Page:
Musical events to combine this summer in Mifflintown

MIFFLINTOWN -This summer, two of the area’s most popular annual traditions will combine to produce what the organizers hope will be the musical event of the summer.

Big Tree Music and Art Festival, the brainchild of area arts enthusiasts Nick and Katy Hohol, will return to Arch Rock after a two-year absence. This year’s festival, scheduled for Father’s Day, June 15, will also be the inaugural summer outdoor Food Pantry Benefit Concert, continuing an annual tradition begun in 2008 by musicians Erica Shellenberger and Rotten Belly Michael – both of whom will appear at the day-long event.

A cross-section of the county’s finest musicians and artists will provide entertainment, and the show will be topped by the homecoming of Nathaniel Hoho and his band, Walking Shapes. The festival will be held at Laurel Rock Farm in Arch Rock, near the site of the original, legendary Big Tree Festival.

Kathy Queitzsch, executive director of the Juniata County Food Pantry, is thrilled by the news.

“We are so excited to hear of the re-birth of the Big Tree Music Festival this summer, and very grateful and honored to be the beneficiary of this event. This will be the seventh year that our local musical talent have generously come together to share their gifts to benefit our residents in need. But this year we don’t have to wait for the Save Thanksgiving benefit concert to enjoy their wonderful sounds.”

The Save Thanksgiving concert, held each November, is expected to continue, but a conversation Pastor Bill Esborn had with some of that benefit’s organizers brought to their attention the additional need the summer months bring to the Food Pantry and the county residents who rely on their services.

Queitzsch agrees. “Like everyone else, the Food Pantry’s finances suffered from the long, hard winter and high heating bills as we tried to keep groceries on the shelves for more than 350 struggling families. After a particularly rough start to the year, the timing of this event is a godsend to the Juniata County Food Pantry and our neighbors in need.”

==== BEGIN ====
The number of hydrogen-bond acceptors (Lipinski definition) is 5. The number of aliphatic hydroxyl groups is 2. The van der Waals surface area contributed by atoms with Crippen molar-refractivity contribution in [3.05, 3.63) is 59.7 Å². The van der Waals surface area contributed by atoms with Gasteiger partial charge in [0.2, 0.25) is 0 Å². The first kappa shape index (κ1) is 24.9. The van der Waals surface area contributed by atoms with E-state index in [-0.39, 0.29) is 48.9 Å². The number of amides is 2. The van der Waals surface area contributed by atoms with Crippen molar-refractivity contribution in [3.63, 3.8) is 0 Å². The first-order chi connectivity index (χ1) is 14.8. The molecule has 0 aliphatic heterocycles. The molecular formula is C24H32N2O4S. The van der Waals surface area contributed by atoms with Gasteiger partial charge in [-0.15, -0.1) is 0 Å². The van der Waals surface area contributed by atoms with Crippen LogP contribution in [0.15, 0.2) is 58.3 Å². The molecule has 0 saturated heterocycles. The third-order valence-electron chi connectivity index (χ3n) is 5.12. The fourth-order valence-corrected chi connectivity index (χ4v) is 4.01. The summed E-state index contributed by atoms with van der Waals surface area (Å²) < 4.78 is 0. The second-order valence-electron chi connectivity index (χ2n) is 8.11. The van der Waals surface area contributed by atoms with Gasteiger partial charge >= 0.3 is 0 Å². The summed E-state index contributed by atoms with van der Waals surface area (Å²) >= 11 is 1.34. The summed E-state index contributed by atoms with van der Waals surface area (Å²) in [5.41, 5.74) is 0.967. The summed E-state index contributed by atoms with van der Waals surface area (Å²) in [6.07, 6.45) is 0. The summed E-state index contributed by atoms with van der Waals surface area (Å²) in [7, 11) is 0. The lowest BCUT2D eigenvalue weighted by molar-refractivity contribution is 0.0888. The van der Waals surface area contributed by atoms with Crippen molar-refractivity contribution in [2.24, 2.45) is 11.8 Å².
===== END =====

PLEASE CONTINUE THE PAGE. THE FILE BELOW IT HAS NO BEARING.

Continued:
In addition, the Food Pantry will again provide the Summer Backpack Lunch program to children who normally receive free or reduced lunches during the school year. This is the second year for this program. Many of these children go without meals during the summer as their families are unable to meet the increased demand for food. Children registered for the backpack program will received a free backpack (provided by a grant) which they can fill up every week at the Food Pantry with the ingredients for five lunches.

“The Big Tree Festival comes at just the right time to help us fund this program to keep our children from spending their summer vacation in hunger,” Queitzsch said.

How the projected summertime Food Pantry Benefit concert became the rebirth of the Big Tree Festival was an organic process. Many of the organizers had been involved with the original Big Tree, and realized that the concert they were planning shared most of the ideals of the event. So they approached Nick and Katy Hohol and asked for their blessing in using the name, which so many Juniata residents hold in fond regard. The original Big Tree Family and Friends Festival, held in September 2009, outgrew its original modest aims, drawing hundreds of music fans to the Hohols’ Arch Rock property and the towering, ancient buttonwood that gave the gathering its name.